How to replace a sliding glass door | Pro Construction Guide
How to replace a sliding glass door

How to replace a sliding glass door

Remove the old unit, clean up and inspect the rough opening

Remove the old unit, clean up and inspect the rough opening to prepare for installation of the new door. You will need a helper to assist you in removing the old door and lifting the new one in place.

Sliding glass doors are a popular choice in homes with backyard decks or patios – they allow plenty of natural light and views while connecting the outdoor space to the interior.

But once they begin to show their age, sliders may not operate smoothly or efficiently.

Rollers and tracks wear out after heavy use, handles become misaligned and broken, and the doors no longer seal out the weather. While those problems can be fixed fairly easily, with the advancements in sliding glass doors, homeowners often choose to upgrade.

New doors have become more affordable and efficient, making the choice to replace a sliding glass door a cost-effective option, and contractors can realize a healthy profit from this simple job.

Waterproof the bottom of the opening

Waterproof the bottom of the opening by applying either a flexible waterproofing membrane or a rigid sill pan, as seen in this photo. Be sure to extend the membrane or pan up the sides of the opening by about 6 inches.

Remove the old unit

To replace a sliding  glass door, begin by removing the sliding door and fixed panel. Many fixed panels are held in place by screws and stile panels, while some vinyl sliding glass doors have integral fixed panels that cannot be removed.

The point is to remove as much weight from the unit as possible before removing the unit itself from the opening.

Remove any interior, exterior trim elements or J-channel next. Remove all screws that secure the aluminum tracks to the jambs and sill. Some units may not have any screws to remove.

Use a cat’s paw to remove any nails that secure the doorframe to the framing of the rough opening either through the trim or through the jambs or sills. Remove screws with a drill/driver.

Slice through any caulking that has been applied to seal the trim and siding or the doorframe and interior finishes. Carefully swing the unit out of the wall opening.

Tip the new unit into the rough opening

Tip the new unit into the rough opening by placing the bottom in first. Lift and place the bottom of the unit in place – do not slide it in – to avoid smearing the additional beads of silicone applied on top of the sill pan or membrane.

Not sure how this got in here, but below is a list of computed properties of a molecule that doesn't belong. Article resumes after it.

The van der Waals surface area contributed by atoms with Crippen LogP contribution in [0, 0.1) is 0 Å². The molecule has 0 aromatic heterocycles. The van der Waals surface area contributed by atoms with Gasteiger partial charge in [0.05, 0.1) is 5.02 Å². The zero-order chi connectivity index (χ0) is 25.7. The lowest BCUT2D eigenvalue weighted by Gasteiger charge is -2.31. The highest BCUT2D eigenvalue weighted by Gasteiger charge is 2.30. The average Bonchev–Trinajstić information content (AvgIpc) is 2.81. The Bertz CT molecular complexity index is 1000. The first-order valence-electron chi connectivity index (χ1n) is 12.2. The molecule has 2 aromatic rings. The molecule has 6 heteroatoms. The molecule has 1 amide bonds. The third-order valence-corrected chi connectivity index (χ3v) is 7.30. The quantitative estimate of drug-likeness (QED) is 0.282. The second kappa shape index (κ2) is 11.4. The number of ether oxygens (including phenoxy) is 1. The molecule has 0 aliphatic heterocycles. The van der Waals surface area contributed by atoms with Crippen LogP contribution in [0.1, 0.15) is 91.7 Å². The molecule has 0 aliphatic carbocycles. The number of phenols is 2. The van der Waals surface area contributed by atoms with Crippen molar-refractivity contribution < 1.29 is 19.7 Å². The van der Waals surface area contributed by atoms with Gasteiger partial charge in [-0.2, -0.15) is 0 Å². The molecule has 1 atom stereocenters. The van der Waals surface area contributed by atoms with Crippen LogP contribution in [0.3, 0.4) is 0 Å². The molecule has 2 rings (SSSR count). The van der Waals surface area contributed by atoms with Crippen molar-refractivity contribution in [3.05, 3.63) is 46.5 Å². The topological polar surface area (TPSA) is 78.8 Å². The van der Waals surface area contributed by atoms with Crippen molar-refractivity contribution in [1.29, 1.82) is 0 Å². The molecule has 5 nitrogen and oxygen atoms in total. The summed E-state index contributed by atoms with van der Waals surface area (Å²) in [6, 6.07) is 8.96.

Prep the opening and new door

If the rough opening doesn’t match the new door’s specifications, you’ll have to shim the opening. Begin with the bottom of the opening to make sure it is level and the installed door will match the finished floor’s elevation properly.

Shim the rest of the opening if necessary and ensure everything is plumb, level and square. If possible, do a dry fit with the new sliding glass door to ensure everything fits easily and properly.

Apply a waterproofing membrane or sill pan to the bottom of the rough opening in the same way you would for a window installation, extending the membrane at least 6 inches up each side of the rough opening.  Apply two or three heavy beads of silicone caulk across the length of the membrane, paying special attention to the corners and making sure that silicone will not ooze out onto finish materials such as flooring or wall surfaces.

Place shims where necessary

Place shims where necessary between the rough opening and the new unit’s frame. Ensure the entire unit is plumb, level and square before securely attaching the nailing flange or jamb screws.

Set the new sliding glass door

Set the bottom of the new unit in place, being careful not to slide it and smear the silicone. Tip the rest of the unit into place until the flanges are tight to the exterior wall. If your unit has no flanges, use temporary blocks to hold the unit in place so that its frame fits flush with the exterior wall sheathing.

Check the unit for plumb/level/square and partially drive screws into the pre-drilled holes in the door jamb to hold it in place. For vinyl units with no holes in the jambs, tack a couple of nails into each corner of the nailing flange.

Shim the door if necessary. Place tapered shims at each screw location and drive screws through them, or for vinyl units simply place a few shims to keep the frame straight and secure as you nail around the flange. Make sure you keep checking for plumb/level/square, as screws can often pull the jambs out of alignment.

Drive jamb screws through the pre-drilled holes

Drive jamb screws through the pre-drilled holes and into the shims and wall framing. Be careful not to overdrive these screws, as you can dimple or otherwise distort the door’s frame.

Trim all shims. For units with an integral nailing flange, apply flashing material over the flange and wall sheathing. Start with the sides first, then overlap those with a flashing element along the top and apply a drip cap on top of the unit. Again, this is just like flashing a window.

Add any screws required through the latch hardware or hinges and remove any spacer clips installed around the door for shipping purposes. Install latch sets and any other hardware or accessories.

Install exterior trim, applying caulk between the new door unit and trim to provide protection from weather and a finished appearance.

Insert insulation into the gap between the door frame and the rough opening from the interior. Expanding foam insulation made for windows and doors is the best option.  Install interior trim and the sliding glass door installation is done.

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